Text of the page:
Newspaper Page Text
NO BIG WHEAT LOSS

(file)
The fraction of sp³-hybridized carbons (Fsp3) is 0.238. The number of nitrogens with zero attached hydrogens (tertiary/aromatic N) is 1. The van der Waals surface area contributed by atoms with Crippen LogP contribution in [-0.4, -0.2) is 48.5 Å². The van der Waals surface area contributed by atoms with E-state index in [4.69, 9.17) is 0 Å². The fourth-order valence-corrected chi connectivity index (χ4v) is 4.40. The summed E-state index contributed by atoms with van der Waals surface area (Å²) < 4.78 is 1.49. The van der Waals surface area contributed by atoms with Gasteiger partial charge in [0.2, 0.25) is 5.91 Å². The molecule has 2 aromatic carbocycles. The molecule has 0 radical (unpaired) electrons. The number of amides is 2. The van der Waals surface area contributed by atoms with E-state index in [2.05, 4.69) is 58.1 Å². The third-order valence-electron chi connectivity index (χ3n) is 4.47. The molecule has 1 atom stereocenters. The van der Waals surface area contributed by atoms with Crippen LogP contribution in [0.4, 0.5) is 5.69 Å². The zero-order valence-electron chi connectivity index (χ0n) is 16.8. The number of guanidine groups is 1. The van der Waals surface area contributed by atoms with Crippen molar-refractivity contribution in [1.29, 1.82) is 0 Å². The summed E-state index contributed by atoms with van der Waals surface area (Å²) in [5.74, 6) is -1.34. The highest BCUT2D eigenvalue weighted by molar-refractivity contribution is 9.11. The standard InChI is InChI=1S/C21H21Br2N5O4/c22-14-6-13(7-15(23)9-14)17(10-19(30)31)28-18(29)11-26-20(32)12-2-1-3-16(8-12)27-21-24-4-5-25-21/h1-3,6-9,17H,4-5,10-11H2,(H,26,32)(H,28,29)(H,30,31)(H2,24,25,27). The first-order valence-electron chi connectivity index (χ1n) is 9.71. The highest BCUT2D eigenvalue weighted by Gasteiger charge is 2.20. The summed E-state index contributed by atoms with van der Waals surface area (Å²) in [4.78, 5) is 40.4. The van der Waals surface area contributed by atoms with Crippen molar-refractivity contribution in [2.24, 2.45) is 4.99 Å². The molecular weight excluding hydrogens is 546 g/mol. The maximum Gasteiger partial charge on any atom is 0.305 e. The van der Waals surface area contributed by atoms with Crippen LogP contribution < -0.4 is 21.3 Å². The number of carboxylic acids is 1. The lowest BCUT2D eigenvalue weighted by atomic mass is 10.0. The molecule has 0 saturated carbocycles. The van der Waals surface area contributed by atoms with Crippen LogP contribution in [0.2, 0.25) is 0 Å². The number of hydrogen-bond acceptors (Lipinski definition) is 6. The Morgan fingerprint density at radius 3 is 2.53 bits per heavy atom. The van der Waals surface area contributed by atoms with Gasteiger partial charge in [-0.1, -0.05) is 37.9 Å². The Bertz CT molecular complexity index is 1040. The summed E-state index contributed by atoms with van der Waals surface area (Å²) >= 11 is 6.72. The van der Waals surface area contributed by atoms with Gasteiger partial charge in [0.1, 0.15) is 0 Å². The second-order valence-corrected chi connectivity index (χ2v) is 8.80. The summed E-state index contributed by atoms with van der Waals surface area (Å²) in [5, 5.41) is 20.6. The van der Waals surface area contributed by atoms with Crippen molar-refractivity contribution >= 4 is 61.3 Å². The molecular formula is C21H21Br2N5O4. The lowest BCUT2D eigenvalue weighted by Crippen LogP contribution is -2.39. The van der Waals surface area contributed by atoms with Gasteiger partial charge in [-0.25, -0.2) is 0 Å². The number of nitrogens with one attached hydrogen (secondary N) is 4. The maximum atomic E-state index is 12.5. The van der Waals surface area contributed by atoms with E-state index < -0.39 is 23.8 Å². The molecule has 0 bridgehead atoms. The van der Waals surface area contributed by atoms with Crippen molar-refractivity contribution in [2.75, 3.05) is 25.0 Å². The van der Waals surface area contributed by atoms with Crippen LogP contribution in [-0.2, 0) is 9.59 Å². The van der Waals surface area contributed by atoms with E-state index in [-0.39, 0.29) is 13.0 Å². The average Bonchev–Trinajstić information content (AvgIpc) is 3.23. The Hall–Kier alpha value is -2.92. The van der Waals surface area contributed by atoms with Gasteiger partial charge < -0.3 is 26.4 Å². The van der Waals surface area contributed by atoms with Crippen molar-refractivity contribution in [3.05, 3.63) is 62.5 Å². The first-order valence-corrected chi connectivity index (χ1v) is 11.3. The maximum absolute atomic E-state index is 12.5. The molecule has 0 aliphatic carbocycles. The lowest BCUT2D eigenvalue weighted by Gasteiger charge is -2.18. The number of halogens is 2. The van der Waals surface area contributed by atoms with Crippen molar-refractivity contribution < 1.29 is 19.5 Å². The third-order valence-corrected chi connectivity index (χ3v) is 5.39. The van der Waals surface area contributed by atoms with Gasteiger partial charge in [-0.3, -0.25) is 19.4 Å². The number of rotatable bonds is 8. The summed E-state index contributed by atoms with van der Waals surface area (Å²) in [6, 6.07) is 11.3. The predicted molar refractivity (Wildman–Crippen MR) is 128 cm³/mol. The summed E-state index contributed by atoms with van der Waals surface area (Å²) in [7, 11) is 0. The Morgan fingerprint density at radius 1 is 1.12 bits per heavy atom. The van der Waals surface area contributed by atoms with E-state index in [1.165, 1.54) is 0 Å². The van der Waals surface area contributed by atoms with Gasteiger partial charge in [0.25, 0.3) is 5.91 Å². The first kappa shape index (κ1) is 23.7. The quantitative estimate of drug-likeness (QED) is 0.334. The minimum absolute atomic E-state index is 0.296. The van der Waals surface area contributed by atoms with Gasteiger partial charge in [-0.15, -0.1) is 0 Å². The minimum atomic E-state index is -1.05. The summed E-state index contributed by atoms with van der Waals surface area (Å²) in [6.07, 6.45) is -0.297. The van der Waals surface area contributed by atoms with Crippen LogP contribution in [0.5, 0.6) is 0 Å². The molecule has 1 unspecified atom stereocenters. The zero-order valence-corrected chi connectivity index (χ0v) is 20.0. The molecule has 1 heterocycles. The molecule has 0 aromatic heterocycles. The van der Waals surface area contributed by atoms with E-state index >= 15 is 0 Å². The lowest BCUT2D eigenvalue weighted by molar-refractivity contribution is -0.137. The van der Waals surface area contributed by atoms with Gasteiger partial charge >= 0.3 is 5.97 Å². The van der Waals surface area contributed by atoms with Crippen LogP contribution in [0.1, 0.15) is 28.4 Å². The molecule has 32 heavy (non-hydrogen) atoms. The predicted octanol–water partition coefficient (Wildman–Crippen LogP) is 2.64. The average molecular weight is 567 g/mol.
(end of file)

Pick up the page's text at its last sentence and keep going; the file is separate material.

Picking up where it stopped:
Kansas Crops Survived the Rains, Says Secretary Mohler's Report. THE CROP KILLERS REFUTED Only One County in Wheat Belt Shows Heavy Loss Total Yield Not Affected, t There were two big surprises in the Kansas crop report recently issued by J. C. Mohler, secretary ol the Board of Agriculture. One was the tremendous wheat acreage and the other was the nigh yield indicated. The figures of the county assessor in just one-half the counties of the state have been reported to the board, .and thesesEow an increase of 3 per cent over the acreage of a year ago, which was the record acreage in the state. For two weeks crop killing reports have been going from Kansas because of the tremendous rains in certain sections. But these rains did not af fect the big wheat counties of the state. Edwards county is the only one in the wheat belt that shows a heavy loss, while the other big losses are in Eastern Kansas counties with small acreages. Last week Mr. Mohler was asked what the heavy rains had done. He replied his reports indicated heavy losses along the valleys of some streams, but these areas were so small that the total yield in Kansas would not be affected materially. That interview brought to Mohler thousands of letters and telegrams telling him he was too optimistic. Because of this the annual harvest Teport was made more elaborate than ever before. The blanks were Bent to more farmers than ever before and more than sixteen hundred replied, giving their actual belief as to the area abandoned, the probable yield for each acre and the actual condition of the crop. When the replies came in Mr. Mohler struck out and refused to consider many of the replies because they seemed too high and took only the most conservative figures report ed from each county. -fc No Waggener "Kid" Picnic. Sena tor Bailie P. Waggner, known all over the country as the children's friend, Announced recently that because of Inability to attend to the details be cause of his age and other duties, he would not give his annual children's picnic July 18, as he has been accus tomed to do the last fifteen years. In former years all the children within a radius of thirty miles of Atchison liave been the senator's guests. -K ' Held Court in Corn Field. When farmers connected with a suit in the -district court at Emporia were unable to leave their long delayed plowing long enough to make the trip to town, Judge W. C. Harris moved court to the country. The hearing was held "in a corn field, fences and plows serving as seats. It is thought the -case can be entirely decided on the one hearing. -X Liqhtnina Kills Boy. Myron Hol- lenbeck, lS-year-old son of the hotel proprietor at Ivana, was killed by lightning recently. He had been told to go out and walk in the storm to cure a headache, when the holt struck the barn near which the boy was walk ing. Death was instantaneous. ' Winfield Gets the Cash. The city of AVinfield has received the prize of $ 1.000 offered for the best city in Kan sas in which to rear babies. The check was presented by Prof. W. A. McKeever of Kansas University at a mass meeting. 4- 4- it Capture Freight Thief. Harry Hun ter, a negro 24 years old, lies in the county , hospital at . Olathe with his left arm amputated just below the shoulder and a. ball and chain around an ankle to insure safe keeping. He was shot and his arm shattered while stealing merchandise from a Frisco freight train near South Park, this county. r "Weed Seed Makes Stock Food. Prof. E. H. S. BaUey of the Univer sity of Kansas has discovered a meth od -of extracting oil from a common Kansas weed, the "Devil's Claw," which grows profusely in the south western part of the state. Clay Center to Burn Bonds. Clay Center is planning a $25,000 Fourth of July celebration. It will be a real celebration, too, and what represent ed $25,000 will be burned. Clay Cen ter is going to pay off the last in stallment of its electric . light bonds July 1 and the state treasurer has been asked to make a special effort to see that the canceled bonds get to Clay Center in time for the celebra tion. Drowned In a Pond. Lesler Bright. 15 years old, son or William Bright, was drowned in a pond on Joseph Belt's farm, nine miles northeast of Minneapolis. He was swimming with three other boys. They dived for him but could not bring him to the surface. Dies After Eating Mulberries. Eat ing green mulberries caused the death of a harvest hand in a camp of 250 transients at Sa'ina the other day, There is no clew -. to the identity of the young man, who died within few minutes after, becoming ill. STATE IS VERY LAX ON MILK Consumers Given Protection by Only a Few Cities, Says a Recent Health Board Bulletin. Kansas cities having a -population ot more than three thousand should enact milk ordinances providing for at least monthly inspection of the dairies sup plying milk . to the community, and each city should maintain a bacterio logical and chemical laboratory for the analysis of city milk and water samples, according to a bulletin of the state department of heealth just is sued. ,- -: The bulletin points out that of thir teen cities in Kansas having a popula tion of ten thousand or more, only Cof feyville. Fort Scott, Hutchinson, Kan sas City, Leavenworth, Parsons, Pitts burg, Topeka and Wichita have milk ordinances, and that of these -cities Parsons and Pittsburg have no milk inspectors. - In the investigation upon which the bulletin is based it is asserted that it was found that -the Wichita milk ordi nance, which was enacted in 1907, conflicts with the state law. "Only two cities in the state have bacteriological analyses of milk sam ples," says the report. "These are Topeka and Fort Scott. It is recom mended that all cities follow these two cities." It is pointed out that among the thirteen cities in Kansas with a popu lation of five thousand to ten thou sand, only Arkansas City, Manhattan and Winfield have milk ordinances and milk inspectors. Only three cities, Herington, McPherson and Osawato mie, out of seventeen cities with a pop ulation of from three thousand to five thousand have enacted city milk ordi nances; but no inspectors are provided to enforce them. R0SC0E H0RNBAKER IS FREE Jury Returns Verdlolrof Not Guilty on Charge of Murdering Louisburg Postmaster. Roscoe Hornbaker, charged with the murder of George McElheny at Louis burg on the night of October 4, 1912, has been acquitted. The jury, which retired about 3 o'clock, reached a ver dict after two ballots, only one juror favoring conviction on the first vote. Hornbaker and a number of his relatives met the jury after it had been dismissed by the court, and to each Hornbaker extended his hand. Mrs. Maude M-oElheny, widow of the slain man, and her two children were in the court room. She took the ver dict quietly. The court had instructed the jury that the verdict must be either for murder in the first degree or acquit tal, and cautioned the jury against giving undue credence to circumstan tial evidence. "The instructions of the court to the jury worked strongly against con viction," said B. J. Carver, prosecut ing attorney of Miami county. "The throwing out of all evidence that bore the merest element of circumstance gave the prosecution little upon which to base its side of the case, since Hornbaker made an alibi that could be weakened only by the showing of apparent inconsistencies." Slayer Got 35 Years. George A. Post pleaded guilty to the charge of second degree murder of his son, Roy, June 2, at McPherson. He asked the clemency of the court and received thirty-five years in prison. -fc -K -K Fall Fatal to Woman. Mrs. Eliza beth Baldwin, 76 years old, is dead at Salina. A month ago she fractured her hip in a fall. Her husband and seven children survive. -X -n Stung by Tarantula Pearl Payne, aged 16, was stung by a tarantula at Fort Scott the other day. The insect was inside a bunch of bananas. Phy sicians say that Payne will live. Soldiers Drowned at Riley. Five men. four of them negro soldiers at Fort Riley, were drowned in the Re publican river at Junction City when a small boat capsized. Private Dor- man, a horseshoer of Troop I, Thir teenth Cavalry, the only survivor of the party, reached shore after an un successful struggle to save his com panions in the surging flood waters. Private Tuttle, white, a saddler, was one of the men drowned. The bodies have not been recovered and the Iden tity aof the other drowned men has not been established. As part of the ne gro" detachment at the post is water bound in Junction City, it may be some time before the names of the drowned men can be established. - - Pioneer Merchant Dies. W. R. Mc Donald, an early merchant of Win field, died at his home there recently. He went there in 1878. He served in the Union army during the Civil war. Baby Drowns in Tank. Raymond the 2 0-month s-old son of Mr. and Mrs. Kasper Helm, farmers near Salina, was drowned When he fell into a tank of water in the barnyard. New Church for Lyons At a Metho dist rally at Lyons for the purpose of raising funds for a new church, more than $22,000 was subscribed. Dr. F. E. Mossman, president of Southwest ern college at Winfield, conducted the financial campaign. The members of the church are planning to erect building at a cost of about $30,000. -ts v - .. - Galden. Wedding at Atchison. Mr. and Mrs. Charles Terry, who have lived in Atchison forty years, recently celebrated their fiftieth wedding anni versary. - . Appropriate Gowns f " 2 Nv .rln - There are evening gowns and eve ning gowns. Some of them are naive ly simple, made of taffeta that glim mers in light colors, or of vapory lace over net or chiffon. Less simple but qutte as charming are those of taffeta veiled with lace or net, and they make up a large part of the whole number. Their contemplation entices one to follow up the line until those splendid ones are found in white lace and tulle or crepe de chine. The shim mer of satin and the sparkle of pail lettes are called upon with every oth er enticement in material and decora tion to achieve the distinction that is required. , Always among any collection there are examples of black in which tulle or lace is brightened with jet. Some times It Is black over white, or a col or, but more often it is all black, as in the gown of tulle shown In the pic ture. In this model there is no end to the fullness of the skirt, with its eccentric inverted plaiting of tulle ex tending half way up at the front, back and sides and about the bottom. There is an under petticoat of satin messaline and a small bodice which should appear under the drapery of tulle, but has been omitted to show plainly the management of the fabric In the bodice. This and the angel sleeves are edged with little jet beads. The sleeves are weighted with a bit ' New Bodices Made There is no telling where the use fulness of the new shadow laces will end. Besides their prominence in gowns and blouses they have been exploited in the realm of millinery and by those who make all the sheer and dainty things for boudoir wear and the nndermuslins of today. These laces are not imitation of handmade designs, but something quite apart. . They mark an era in which their designers are . adapting patterns to the weaving of cotton into laces by machinery. The precision and efficiency of machinery are factors to be considered, and they enable the de signers to achieve the airiest fabrics ever woven, in patterns incredibly in tricate and fascinating. In the good old days of yore only kings and queens or others of princely fortune could wear laces, but now everyone may own these beautiful tuffs, because the price Is so mod erate. A pretty bolero and a dainty blouse are shown in the picture. Luce flounc ing is used for the bolero, which 4s to be worn over a corset cover of lace or net or one of thin wash silk. The lace Is fulled across the front into the shoulder seams, and these and all oth er seams are finished with feather stitching done in heavy embroidery silk. An edging finishes the fronts, also the collar and sleeves, and Is set on with feather-stitching. The collar Is stayed with fine wire supports to stand up more or less at the back of the neck. - - - An all-over, pattern is used for the dainty blouse at the right of the pic ture, although Bouncings are woven in all-over patterns with narrow edgings included, which will serve the same purpose. This simple blouse is cut for the Evening of jet embroidery at the pointed ends, and the toilette is completed with a splendid girdle of let beads with cabochons and hanging fringe. Paquin has shown a gown in cerise tulle made up with black. The bodice is wholly of- the cerise, and the full flaring underskirt also. The long over- drapery is of black embroidered with blue roses in quaint set rows of grad uated sizes. Chiffon roses like them in color confine the sleeves to the arm at the top. The overdrapery reaches to the bottom of the skirt but does not extend across the front. It opens in a panel that widens toward the bot- tTTm. - v As beautiful as It can be, and less perishable than fragile tulle, the eve ning dress of crepe de chine and lace, enlivened with the shimmer of pail lettes In iridescent colors will match in charm any other assembling of ma terials. Iron Crepe de Chine Dry. Of course you know that white crepe de chine will wash, but perhaps you do not know the very best way to do it. - Wash the material in cold water. with white soap. Rinse it very thor oughly and here Is the great secret of success iron It without dampen ing, after it is completely dry. of Lace Flouncing on the kimono fashion with seams set together with a narrow cluny inser tion. The edges are finished with a narrow cluny pattern in inexpensive lace. It will not take the average woman long to figure out that the small cost of these bodices is about nothing as compared to their beauty. They are so simple in construction that anyone can make them. It is in the selection of pretty patterns in the laces that the secret of success lies, and it is a pleas ure to know that these lovely little be longings are possible to those of meager means as well as to those who have plenty of money. JULIA BOTTOM LEY. Ends of Guest Towels. As if the tiny towels Intended for the drop-in guests weren't bright and attractive enough, an ingenious girl has added color to the little towels for her hope chest by attaching a two- Inch hem of striped galatea to each end of every toweL When pink-and- white striped galatea is nsed the little floral spray on the towel is embroid ered in white and pink. Whatever color appears In the stripes, the same is repeated In the design. In some in stances hemstitching is employed to join the striped material to the back- aback. Glass-Topped Kitchen Tables. A glass-topped kitchen table that measures four by three costs $24. It is primarily, of course, a pastry table, but it is as well a delightful table for general kitchen use. The legs and frame are made of metal painted white, and the whole thing has a look of cleanness and freshness that la quite desirable. Let's remember the kind acts of oth ers, but forget our own! - Millkms of particular women nnw ma and recommend Red Cross Ball Blue. All grocers. Adv. But a poet doesn't necessarily dwell in an attic for the sake of the view. Vf ITT nW T-kTTlTV tTtl , w, T vnwr Try Iknrine y er4j for Bed, Weak. Watery - " . i .nun . u onuiuiu ty b&U Free. Marine Hye Bemedy Co, Cbieua Nothing interests women more than a man who refuses to explain things. Important to Mothers Examine carefully every bottle ot CASTORIA, a safe and sure remedy for Infants and children, and see that it Bears the Signature of In Use For Over 30 Tears. Children Cry for Fletcher's C&storia Money's Worth. - "Yon are charging more for sum mer board than you did last year." "Yea," replied Farmer CorntosseL "We've got a lot of new tunes for the phonograph - an my son Josh has learned all the latest dances." Can't Be Done. "Mrs. Giddy has invited all the mem bers of the sewing circle to a luncheon and matinee party." "Doesn't she know they have been gossiping about her something aw ful?" "Of course she does. That's the reason she's trying to square the circle." Blissful Ideal. "I hope," said the applicant for sum mer board, "that you have no mosqui toes, and that there will be chicken and fresh vegetables always on the table, and that the nights are invari ably cool?" "Great Scott, Mister!" exclaimed Farmer Corntossel, " . hat place are you lookin' fur? Heaven?" - Of Course. "Did you ever hear such silly rot as that line of Tennyson's: 'Half a league, half a league, half a league, on ward?" "What is there silly about it?" "Why, anybody knows that not more than half a league can be going on ward at any given time. For every game one team wins some ether team has got to lose one." x " Crisp little bits of Indian Com, rolled thin as paper, and I "Arrt toasted to a golden brown. r"SyJ rPost 'W ifg ,Toasties jT j Have a sweetness and tasty goodness distinctively their own- VT"?'liu' TisT And all the way from raw S!??tf ACj'jf material to your table not a hu- jlS" fl man hand touches the food j S v clean' and pure as snowflakes jLW'N , Xj from the skies. if ffl Ready to eat right from tha JJH package with cream and sugar W"" TysC or crushed fruit, Post Toasue PJ are wonderfully delicious. Vfi p XV-p Sold by Grocers Everywhere pCT W sPimIbbi Cereal CotBp-aery, Inutct m3B&. Battle Geek, Mick, 1 I! WONDERFUL HOW RES1N0L STOPS SKIN TORMENTS The soothing, "healing medication in resinol ointment and resinol soap pen etrates the tiny pores of the skin. clears them of impurities, and stops Itching instantly. Resinol positively and speedily heals eczema, heat-rash. ringworm, and similar eruptions, and. clears away disfiguring pimples and blackheads, when other treatments have been almost useless. Resinol is not an experiment. It Is a doctor's prescription which proved, so wonderfully successful for skin troubles that It has been used by other doctors all over the country for twen ty years. Every druggist sells resinol ointment and resinol soap. -Adv. - His Excuse.' i In his Savannah camp Bill, Dono van, baseball manager, had a dusky hued waiter at the hotel by the name of Sutton. Bill had to reproach Sutton-more than once for-a lack of agil ity In arriving with the food. Sutton promised to improve. One morning he brought In a consignment of grid dlecakes that had gone cold. "What do you mean," said Bill, "by bringing me in cold cakes?" "Well, I tell you. boss." said Sutton, "I brung them cakes in so fast for you that I guess they hit a draft." Too Late. Senator Kenyon, congratulated at a June wedding in Fort Dodge on his eloquence, smiled and said: "Well, let us admit frankly that the gift of the gab is, after all, a good thing. . "For my part, I have never found cildTi'fl crtliin TNint n t a woilHfnr rtv a funeral when It's too late to say anything." Looking Backward. Madge The present styles make one look very girlish. Marjorie Why shouldn't they? My skirts are about the same length as the ones' I wore when I was twelve. Puck. In the Trenches. "No blankets,- captain." "Well, boys, we'll just have to covef ourselves with glory." Few women would care to be angela If they couldn't talk put loud to each other while the heavenly choir is singing.